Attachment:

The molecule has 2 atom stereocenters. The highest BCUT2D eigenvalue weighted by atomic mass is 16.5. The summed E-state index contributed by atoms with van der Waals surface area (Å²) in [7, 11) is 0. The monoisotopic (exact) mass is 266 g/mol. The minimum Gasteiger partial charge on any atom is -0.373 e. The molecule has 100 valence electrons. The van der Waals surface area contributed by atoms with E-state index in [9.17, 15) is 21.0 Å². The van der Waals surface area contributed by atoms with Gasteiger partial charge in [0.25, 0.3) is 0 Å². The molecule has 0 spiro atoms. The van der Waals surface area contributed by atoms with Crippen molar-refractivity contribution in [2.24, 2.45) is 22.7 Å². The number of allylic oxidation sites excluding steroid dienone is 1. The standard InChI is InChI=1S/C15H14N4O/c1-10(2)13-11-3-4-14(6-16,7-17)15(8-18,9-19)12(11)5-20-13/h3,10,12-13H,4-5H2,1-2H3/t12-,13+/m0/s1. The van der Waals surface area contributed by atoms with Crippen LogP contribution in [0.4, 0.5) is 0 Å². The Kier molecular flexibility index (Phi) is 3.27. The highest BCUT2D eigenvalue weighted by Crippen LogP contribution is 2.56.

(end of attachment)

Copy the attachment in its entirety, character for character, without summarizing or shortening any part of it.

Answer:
The molecule has 2 atom stereocenters. The highest BCUT2D eigenvalue weighted by atomic mass is 16.5. The summed E-state index contributed by atoms with van der Waals surface area (Å²) in [7, 11) is 0. The monoisotopic (exact) mass is 266 g/mol. The minimum Gasteiger partial charge on any atom is -0.373 e. The molecule has 100 valence electrons. The van der Waals surface area contributed by atoms with E-state index in [9.17, 15) is 21.0 Å². The van der Waals surface area contributed by atoms with Gasteiger partial charge in [0.25, 0.3) is 0 Å². The molecule has 0 spiro atoms. The van der Waals surface area contributed by atoms with Crippen molar-refractivity contribution in [2.24, 2.45) is 22.7 Å². The number of allylic oxidation sites excluding steroid dienone is 1. The standard InChI is InChI=1S/C15H14N4O/c1-10(2)13-11-3-4-14(6-16,7-17)15(8-18,9-19)12(11)5-20-13/h3,10,12-13H,4-5H2,1-2H3/t12-,13+/m0/s1. The van der Waals surface area contributed by atoms with Crippen LogP contribution in [0.4, 0.5) is 0 Å². The Kier molecular flexibility index (Phi) is 3.27. The highest BCUT2D eigenvalue weighted by Crippen LogP contribution is 2.56.